Looking for 106-year old names for Ring motifs? You’ve come to the right place.

The Ring? There’s an App For That!

“LEITMOTIVE” is an iPhone app by Klaus Brink.  It was designed in cooperation with dajool (engineering and design), Volker Kolmetz (pianist) and Digitalspices (design elements), and is available at the App Store.

Leitmotive is a digital rendition of the motifs identified by Julius Burghold in his 1910 volume, “Richard Wagner – Der Ring des Nibelingen – Vollständiger Text mit Notentafeln der Leitmotiv.”

The app is straightforward – it lists 109 motifs by title, in order of their appearance in the Ring.  Upon clicking a particular motif, that melody is heard in a piano version.  As the motif is played, the screen displays the single-note score of that melody; the number and name given to the motif by Burghold; when the motif first appears; the “ranking” of the motif (meaning the frequency of its appearance); and the number of times it appears in each of the four parts of the Cycle.

A motif can be located either by scrolling down the 109 entries or by entering a search term (such as “sword”).  It is not possible to search for a name of a motif by humming a melody; it’s like a dictionary, in that you need to know how to spell it before looking up the spelling.  Having done so, however, the app identifies each motif containing the search term.  For example, search for the word “Love” results in 11 motifs, including “Sister’s Love motif,” “Love and Spring Chant,” “Loveglow motif,” “Love Confusion motif,” “Love’s Bliss motif,’ and “Love’s Bound motif.”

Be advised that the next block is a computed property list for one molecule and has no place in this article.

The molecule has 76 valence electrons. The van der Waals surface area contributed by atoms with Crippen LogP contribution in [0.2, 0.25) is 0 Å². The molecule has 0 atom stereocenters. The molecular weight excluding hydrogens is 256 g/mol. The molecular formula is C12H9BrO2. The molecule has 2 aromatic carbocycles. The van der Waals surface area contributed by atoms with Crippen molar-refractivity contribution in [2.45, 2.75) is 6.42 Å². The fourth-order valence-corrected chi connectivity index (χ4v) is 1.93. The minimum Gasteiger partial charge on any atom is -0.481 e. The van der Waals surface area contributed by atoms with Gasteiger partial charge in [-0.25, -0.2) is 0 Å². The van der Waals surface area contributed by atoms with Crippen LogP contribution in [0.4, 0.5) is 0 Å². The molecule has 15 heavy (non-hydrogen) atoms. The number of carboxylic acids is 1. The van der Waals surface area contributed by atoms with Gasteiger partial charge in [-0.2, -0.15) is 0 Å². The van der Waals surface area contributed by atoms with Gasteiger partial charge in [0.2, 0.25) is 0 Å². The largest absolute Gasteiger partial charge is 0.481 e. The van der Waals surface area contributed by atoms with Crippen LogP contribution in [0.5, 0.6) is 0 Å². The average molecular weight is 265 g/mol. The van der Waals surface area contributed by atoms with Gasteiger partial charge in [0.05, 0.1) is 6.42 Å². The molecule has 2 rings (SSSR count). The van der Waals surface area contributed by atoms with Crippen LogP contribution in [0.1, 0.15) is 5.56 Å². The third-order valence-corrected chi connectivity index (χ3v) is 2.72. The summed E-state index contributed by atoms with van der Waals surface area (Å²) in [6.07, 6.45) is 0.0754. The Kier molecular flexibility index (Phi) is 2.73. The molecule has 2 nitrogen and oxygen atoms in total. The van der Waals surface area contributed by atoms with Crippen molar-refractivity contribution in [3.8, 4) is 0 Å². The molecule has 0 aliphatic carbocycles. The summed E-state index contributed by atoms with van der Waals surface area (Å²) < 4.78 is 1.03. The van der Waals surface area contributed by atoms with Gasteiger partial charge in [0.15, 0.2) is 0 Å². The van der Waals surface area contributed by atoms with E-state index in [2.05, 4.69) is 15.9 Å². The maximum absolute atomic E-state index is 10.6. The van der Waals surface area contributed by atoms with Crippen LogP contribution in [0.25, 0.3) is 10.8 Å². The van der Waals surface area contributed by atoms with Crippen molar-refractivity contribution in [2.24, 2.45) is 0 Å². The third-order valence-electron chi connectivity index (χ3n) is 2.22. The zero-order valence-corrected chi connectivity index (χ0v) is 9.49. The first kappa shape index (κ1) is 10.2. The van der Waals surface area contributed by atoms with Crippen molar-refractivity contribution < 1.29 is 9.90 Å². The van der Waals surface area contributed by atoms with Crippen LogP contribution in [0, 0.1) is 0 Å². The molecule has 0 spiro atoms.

The app also has a section called “statistics” with static charts of, for example, “Top 12 Ranking of Frequency qty Leitmotifs in the Ring,” “Frequency of all Leimotifs in each Opera of the Ring and in Total,” and “Most often repeated Leitmotif in the 4 Operas.”

The app, therefore, has two main functions:  It is a digitalized presentation of the content of the 1910 Burghold volume, and it presents some statistics on frequency of appearance of various motifs.

Naming a motif is a moving target.  Wagner himself never named any of the motifs in the Ring.  Cosima does record in her Diary that, on March 15, 1874, “R. sings me Sieglinde’s theme to Brünnhilde and says, ‘That is you–‘”   But few scholars call the D-flat theme “Cosima.”

Hans von Wolzogen, in his 1878 volume Guide to the Music of Richard Wagner’s Tetrology The Ring of the Nibelung: A Thematic Key, included names like “Twilight motif” and “Compact-motif” that are not recognized on the Leitmotives app.  Albert Lavignac’s 1898 The Music Dramas of Richard Wagner tracks motifs such as “The Power of the Helm”  and “The Treachery by Magic.”  Richard Aldrich’s 1905 A Guide to The Ring of the Nibelung, names as “Motive of the Menial” what the app calls “Woe.”  What Ernest Newman, in his 1949 volume The Wagner Operas, called “Annihilation” the app calls “Nielungs Hate motif.”

Robert Donningen’s 1963 Wagner’s Ring identified motifs such as “Obligation as an expression of destiny;” Deryck Cooke in his 1979 I Saw the World End arguing that the theme commonly known as “Flight” is actually a primal expression of love; J.K. Holman identified “Mission (Mutation)” in his 1996 Wagner’s Ring: A Listener’s Companion & Concordance; and Barry Millington distinguish two motifs, both of which he termed “Blood-Brotherhood,” in his and Stewart Spencer’s 1993 Wagner’s Ring of the Niebelung.

All this serves as a testament to the fruitlessness of the effort.  Wagner’s motifs are, at core, emotive rather than strictly narrative or logical.  I have argued, for example, that the final theme of the Ring, broadly called “Redemption,” actually concerns our faith in each other as expressed by our children.  Wagner’s motifs release our imaginations, but are almost always incompletely and inaccurately described as “standing for” this or that meaning, character, emotion or event.

This app is an effective, if limited, tool for retrieving melodies by summoning their 1910 names.  Beyond that, it is difficult to find a specific use for it.

(A version of this article appears in the August 2016 issue of Wagner Notes, a publication of the Wagner Society of New York.)

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